Inside Out – If any movie on this list seems destined to inspire like-minded smiles and nods of agreement, it’s Pixar’s latest confection, a wonderful journey inside the brain of an 11-year-old girl that manages to juggle three protagonists (on two planes of existence, no less), while telling completely involving emotional stories about all of them. By now you’re surely familiar with the film’s central motif of the five major emotions that run a console inside the girl’s brain. However, if you haven’t seen it, you might be surprised by how much deeper its premise goes, both in terms of fun visual gags — the dream studio is the best — and in terms of understanding of more complex, adult feelings.
Mad Max: Fury Road – It still seems crazy that one of the biggest critical sensations of the year essentially boils down to one gigantic car chase. Fury Road is a massive undertaking, one that director Miller seemingly assembled entirely from a humongous plan he was keeping in his head, but it’s also a riveting character drama, focused on the taciturn Max (Tom Hardy) and the Imperator Furiosa (Charlize Theron), the warrior woman he happens upon who’s trying to help several young concubines escape their imprisonment. Riveting, incendiary, and so much fun, this is the only movie of the year to feature an electric guitar that belches flame.
Tangerine – Nothing is as moving to us as simple acts of kindness, and some of 2015’s most touching onscreen moments appeared in this slice-of-life dramedy about two trans woman prostitutes who spend one Christmas Eve trying to track down the cisgender woman whom one of their boyfriends slept with. Along the way, Baker also wraps in the story of a cab driver and several other characters, until this tiny little movie feels like it features nearly all of its Los Angeles in its ensemble cast. Shot entirely on an iPhone, Tangerine could have easily become a message-driven but is, instead, about how hard it can be to just live life when everything else gets in the way.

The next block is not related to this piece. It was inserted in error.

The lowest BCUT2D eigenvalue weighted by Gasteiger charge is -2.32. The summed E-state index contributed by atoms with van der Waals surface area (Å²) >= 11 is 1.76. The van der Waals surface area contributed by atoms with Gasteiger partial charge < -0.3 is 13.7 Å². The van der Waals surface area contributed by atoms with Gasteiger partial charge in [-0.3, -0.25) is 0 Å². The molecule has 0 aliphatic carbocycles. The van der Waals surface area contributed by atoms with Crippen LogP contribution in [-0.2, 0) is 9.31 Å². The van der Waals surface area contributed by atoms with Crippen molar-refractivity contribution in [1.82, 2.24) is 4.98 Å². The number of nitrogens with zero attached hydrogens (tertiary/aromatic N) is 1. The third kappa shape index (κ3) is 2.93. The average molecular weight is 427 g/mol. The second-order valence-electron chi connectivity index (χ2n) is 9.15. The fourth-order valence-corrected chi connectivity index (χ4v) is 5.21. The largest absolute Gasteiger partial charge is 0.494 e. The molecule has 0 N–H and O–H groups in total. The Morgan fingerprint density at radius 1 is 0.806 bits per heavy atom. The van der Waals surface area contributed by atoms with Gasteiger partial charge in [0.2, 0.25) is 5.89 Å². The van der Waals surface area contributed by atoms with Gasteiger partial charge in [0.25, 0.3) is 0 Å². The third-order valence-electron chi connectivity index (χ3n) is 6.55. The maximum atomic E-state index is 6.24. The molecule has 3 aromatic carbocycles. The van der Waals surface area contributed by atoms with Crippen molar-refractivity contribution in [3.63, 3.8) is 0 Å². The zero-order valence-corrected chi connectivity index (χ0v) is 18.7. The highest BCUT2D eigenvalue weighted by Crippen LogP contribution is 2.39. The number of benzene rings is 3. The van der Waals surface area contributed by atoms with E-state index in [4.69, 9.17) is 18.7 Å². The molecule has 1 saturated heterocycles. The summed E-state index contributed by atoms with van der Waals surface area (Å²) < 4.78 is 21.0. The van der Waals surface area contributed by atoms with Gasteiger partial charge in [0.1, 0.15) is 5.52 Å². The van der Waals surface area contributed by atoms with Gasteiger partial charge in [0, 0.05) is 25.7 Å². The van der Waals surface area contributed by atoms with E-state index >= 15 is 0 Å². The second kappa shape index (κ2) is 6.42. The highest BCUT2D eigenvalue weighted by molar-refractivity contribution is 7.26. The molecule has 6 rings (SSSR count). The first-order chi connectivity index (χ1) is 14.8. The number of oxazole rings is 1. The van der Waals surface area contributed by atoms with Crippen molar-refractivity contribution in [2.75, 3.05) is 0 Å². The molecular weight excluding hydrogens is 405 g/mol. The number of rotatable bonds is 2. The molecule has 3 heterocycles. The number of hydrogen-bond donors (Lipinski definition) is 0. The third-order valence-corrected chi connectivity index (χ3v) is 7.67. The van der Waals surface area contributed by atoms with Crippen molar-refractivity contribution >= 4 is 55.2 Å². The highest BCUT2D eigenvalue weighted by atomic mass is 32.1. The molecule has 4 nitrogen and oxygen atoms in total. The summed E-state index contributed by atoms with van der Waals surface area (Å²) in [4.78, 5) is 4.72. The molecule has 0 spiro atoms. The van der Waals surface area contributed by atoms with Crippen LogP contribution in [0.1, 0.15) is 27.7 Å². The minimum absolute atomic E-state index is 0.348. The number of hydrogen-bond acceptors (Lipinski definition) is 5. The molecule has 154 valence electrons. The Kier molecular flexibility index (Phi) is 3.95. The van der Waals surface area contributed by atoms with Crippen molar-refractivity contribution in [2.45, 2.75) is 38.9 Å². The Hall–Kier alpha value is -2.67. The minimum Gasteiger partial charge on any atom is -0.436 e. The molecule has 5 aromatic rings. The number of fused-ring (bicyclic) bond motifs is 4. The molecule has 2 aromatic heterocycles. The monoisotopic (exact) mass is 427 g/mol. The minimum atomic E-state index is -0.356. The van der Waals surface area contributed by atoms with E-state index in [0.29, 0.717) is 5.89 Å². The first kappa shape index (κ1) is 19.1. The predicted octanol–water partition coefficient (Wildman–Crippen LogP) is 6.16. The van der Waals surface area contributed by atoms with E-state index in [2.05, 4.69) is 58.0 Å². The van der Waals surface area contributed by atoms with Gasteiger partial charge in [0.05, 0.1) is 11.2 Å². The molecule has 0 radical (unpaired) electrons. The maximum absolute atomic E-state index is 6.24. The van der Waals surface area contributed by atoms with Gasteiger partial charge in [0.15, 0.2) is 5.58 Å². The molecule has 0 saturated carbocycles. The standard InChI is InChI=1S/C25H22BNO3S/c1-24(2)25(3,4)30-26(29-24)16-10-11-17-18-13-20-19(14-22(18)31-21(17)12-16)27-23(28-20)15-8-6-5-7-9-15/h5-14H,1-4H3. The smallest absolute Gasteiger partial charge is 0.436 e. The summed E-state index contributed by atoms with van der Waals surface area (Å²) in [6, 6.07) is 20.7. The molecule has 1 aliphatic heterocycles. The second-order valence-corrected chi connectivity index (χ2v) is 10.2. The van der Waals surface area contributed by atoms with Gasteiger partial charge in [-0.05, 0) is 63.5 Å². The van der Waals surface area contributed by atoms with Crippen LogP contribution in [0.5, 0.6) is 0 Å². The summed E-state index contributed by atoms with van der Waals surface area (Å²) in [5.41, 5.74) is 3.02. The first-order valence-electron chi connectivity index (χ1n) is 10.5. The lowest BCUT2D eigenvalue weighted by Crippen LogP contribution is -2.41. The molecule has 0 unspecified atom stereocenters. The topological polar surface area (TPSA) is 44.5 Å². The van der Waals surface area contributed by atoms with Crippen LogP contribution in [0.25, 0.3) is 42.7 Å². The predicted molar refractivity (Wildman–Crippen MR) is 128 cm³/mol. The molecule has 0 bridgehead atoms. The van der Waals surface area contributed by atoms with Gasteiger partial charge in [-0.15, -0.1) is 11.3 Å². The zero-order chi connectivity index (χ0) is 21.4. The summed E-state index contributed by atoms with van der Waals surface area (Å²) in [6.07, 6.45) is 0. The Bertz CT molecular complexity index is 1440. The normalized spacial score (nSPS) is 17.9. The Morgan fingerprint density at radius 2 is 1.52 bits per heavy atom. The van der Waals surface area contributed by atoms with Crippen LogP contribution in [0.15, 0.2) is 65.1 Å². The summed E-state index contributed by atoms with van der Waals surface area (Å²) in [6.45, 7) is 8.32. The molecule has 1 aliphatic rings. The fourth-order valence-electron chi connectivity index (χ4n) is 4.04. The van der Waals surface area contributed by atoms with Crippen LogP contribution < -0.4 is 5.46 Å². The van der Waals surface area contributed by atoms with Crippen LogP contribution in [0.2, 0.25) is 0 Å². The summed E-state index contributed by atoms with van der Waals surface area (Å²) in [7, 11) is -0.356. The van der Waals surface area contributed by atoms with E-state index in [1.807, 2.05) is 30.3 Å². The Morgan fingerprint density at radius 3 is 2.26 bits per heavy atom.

Dum Laga Ke Haisha – A girl with weight issues. A ‘boy’ taking surly steps towards manhood. Director Sharat Katariya nails it. And both Ayushmann Khurrana as the reluctant groom, and Bhumi Pednekar as the ‘fat’ girl’, make this thing sing.
Drishyam – In times when Hindi cinema is embracing realism like never before, Nishikant Kamat’s version looks staged, reeks of unwarranted manipulation.On paper it belongs to Ajay but on screen it is Tabu who walks away with it.
Margarita With A Sraw – That people with disabilities are also people—with needs and wants—just like the rest of us, is a fact that stays shamefully unacknowledged. Under Shonali Bose’s astute baton, Kalki Koechlin does a great job of her wheel-chair bound protagonist who wants everything—bed bits and all– and leaves us smiling.
Bahubali – SS Rajamouli is a director who thinks not just big, but humungous. ‘Bahubali’ is an epic adventure, of the sort of scale and ambition Indian cinema has never witnessed. Can’t wait for part 2!
Masaan – Banaras is a pulsating character in Neeraj Ghaywan’s debut feature, which touches upon such weighty matters as life and death, society and repression, caste and class, grieving and healing. Deftly directed, from a sharp, mapping-the-terrain script by Varun Grover. And Vicky Kaushal is a great find.
Bajrangi Bhaijaan – Kabir Khan cobbles together an adorable little girl, Salman Khan as Being Hanuman, Nawazuddin as a bumbling TV reporter across the border, and rousing Indo-Pak bhaichara, and the subversive frisson created by a Muslim superstar playing a Ram bhakt in our time of ‘intolerance’. Mainstream cinema with definite smarts.
Piku – Shoojit Sircar presents a completely new situation in Hindi cinema—an irascible old man, played by Amitabh Bachchan, with twin obsessions: his bowel movements, and his unmarried daughter. Time for ‘filmi romance’ (between the lissome Deepika Padukone and Irrfan) to turn unconventional. And feel right!
Tell us about your favorite movie of 2015 in the comments section below!